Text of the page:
TBARTA Board Charts Course for Regional Transit Future in Tampa Bay

David Green
Executive Director
Phone: 813-282-8200

TAMPA, Fla. (Nov. 21) - In a special workshop session, the governing board of the Tampa Bay Area Regional Transit Authority met to discuss TBARTA’s purpose and vision in developing regional transit across Hernando, Hillsborough, Manatee, Pasco and Pinellas counties. Those decisions are an important part of the Regional Transit Development Plan that TBARTA will deliver to state transportation officials next year.

We have an opportunity to transform TBARTA into an authority with meaningful regional transit leadership and clear responsibility for regional transit services,” said David Green, TBARTA’s Executive Director. “It certainly would be easier to do nothing, but there are many reasons we have to change. This is an opportunity to set a new course.”

The meeting provided TBARTA’s board an opportunity to provide high-level direction in a multitude of areas, including regional transit planning, funding, operations and branding. Questions such as “What defines regional transit in Tampa Bay?”, “How should TBARTA coordinate services with local transit agencies?”, and “How should regional transit service across the entire five county area be funded?” came up for discussion.

“As population patterns change, and hub centers develop, given what’s happening in Tampa, St. Petersburg, what’s happening in Pasco County, Hernando County, Manatee County, it’s really not artificial county barriers anymore, it’s connectivity of economic hubs and population hubs,” said Jim Holton, TBARTA Board Chairman, in describing the need for more regional transit service.

“I couldn’t agree more, I think you’re right on target,” said Janet Long, TBARTA Board Member and Pinellas County Commissioner. “We’ve had many discussions over the last several years about this vision, what a regional transit system looks like, feels like. My opinion, our TBARTA agency is perfectly positioned to jump start this whole entire area into the future.”

Board members agreed there are many benefits to regional projects that extend beyond the cities of Tampa and St. Petersburg and into the surrounding counties that make up the economic region of Tampa Bay. Along with that comes the need to develop strong relationships with local government leaders.

“Hernando County, for example, knows that what’s happening in Hillsborough, St. Pete, Pasco is really our future. We’re connected and want to participate,” said Cliff Manuel, Jr., TBARTA Vice-Chairman. “We’ve got to coordinate with our member governments and educate them so that commissioners and folks that aren’t able to sit on the board are fully invested in why transit is such an important component of our region.”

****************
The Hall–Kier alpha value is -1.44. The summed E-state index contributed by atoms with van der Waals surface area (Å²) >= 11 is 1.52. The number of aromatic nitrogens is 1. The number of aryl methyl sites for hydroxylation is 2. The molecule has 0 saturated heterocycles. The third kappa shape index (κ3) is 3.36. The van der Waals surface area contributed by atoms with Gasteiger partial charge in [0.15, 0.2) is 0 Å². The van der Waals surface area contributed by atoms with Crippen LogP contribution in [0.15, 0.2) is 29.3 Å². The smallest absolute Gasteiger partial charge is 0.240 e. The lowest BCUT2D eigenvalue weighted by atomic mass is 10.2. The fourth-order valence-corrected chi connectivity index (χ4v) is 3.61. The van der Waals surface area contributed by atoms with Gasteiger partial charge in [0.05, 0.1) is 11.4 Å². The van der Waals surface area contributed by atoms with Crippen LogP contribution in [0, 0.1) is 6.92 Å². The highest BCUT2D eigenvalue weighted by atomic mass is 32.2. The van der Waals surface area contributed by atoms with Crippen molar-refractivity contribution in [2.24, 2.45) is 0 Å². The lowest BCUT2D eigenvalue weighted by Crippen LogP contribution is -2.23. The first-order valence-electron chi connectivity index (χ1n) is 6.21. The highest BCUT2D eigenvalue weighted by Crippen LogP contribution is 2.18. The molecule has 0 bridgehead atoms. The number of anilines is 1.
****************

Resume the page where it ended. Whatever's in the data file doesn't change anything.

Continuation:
How to fund and financially sustain regional transit was a central topic for much of the conversation. TBARTA has studied regional transit operations in six peer cities, including Atlanta, San Diego, Minneapolis/St. Paul, and Phoenix, to see how they make it work. In each instance, local funding sources are dedicated for regional transportation development and operation. Board members agreed there is a similar need for TBARTA.

“Down the road, I’d like to discuss the possibility of independent taxing authority for TBARTA, for regional transit projects,” Holton said. “Other regions have followed that model, and we could benefit from their experience.”

“We’ve got to start thinking about a transit tax, or a source of funding,” said Manuel. “I’m sure Atlanta did, I’m sure Orlando did, I’m sure Miami did, they’ve all found their way to a continuing source of funding, and then they moved their transit projects along. It’s not going to work any other way.”

“It seems if we could ever get there, if TBARTA had taxing authority, it would be simpler,” said Kathryn Starkey, TBARTA Board Member and Pasco County Commissioner.

Also discussed was the need for individual governments within Tampa Bay to speak collectively, with one loud voice, when applying for federal transportation funding.

“If you look historically, in terms of all transportation, not just transit, Washington D.C. and the feds favor larger, regional segments, to be a funnel for dollars, as opposed to individual counties or cities,” said Holton. “That’s something this area has wrestled with for many years. The facts are the facts. Washington favors regionalism and it favors giving more money to regions that have their act together and cooperate.”

TBARTA will take the guidance provided in the workshop and use it to develop recommendations for the Regional Transit Development Plan (RTDP), which has been branded “Envision 2030.” The RTDP will be delivered to the Florida Department of Transportation by September 1, 2020.

For more information about TBARTA and the RTDP, contact Chris Jadick, TBARTA Director of Communications, at Chris.Jadick@tbarta.com or 813-639-7743.

The Tampa Bay Area Regional Transit Authority (TBARTA) works to advance regional transportation needs in Hernando, Hillsborough, Manatee, Pasco and Pinellas counties. Our purpose is to plan, develop, fund, implement, and operate a world-class regional transit system in Tampa Bay. For more information, visit www.TBARTA.com.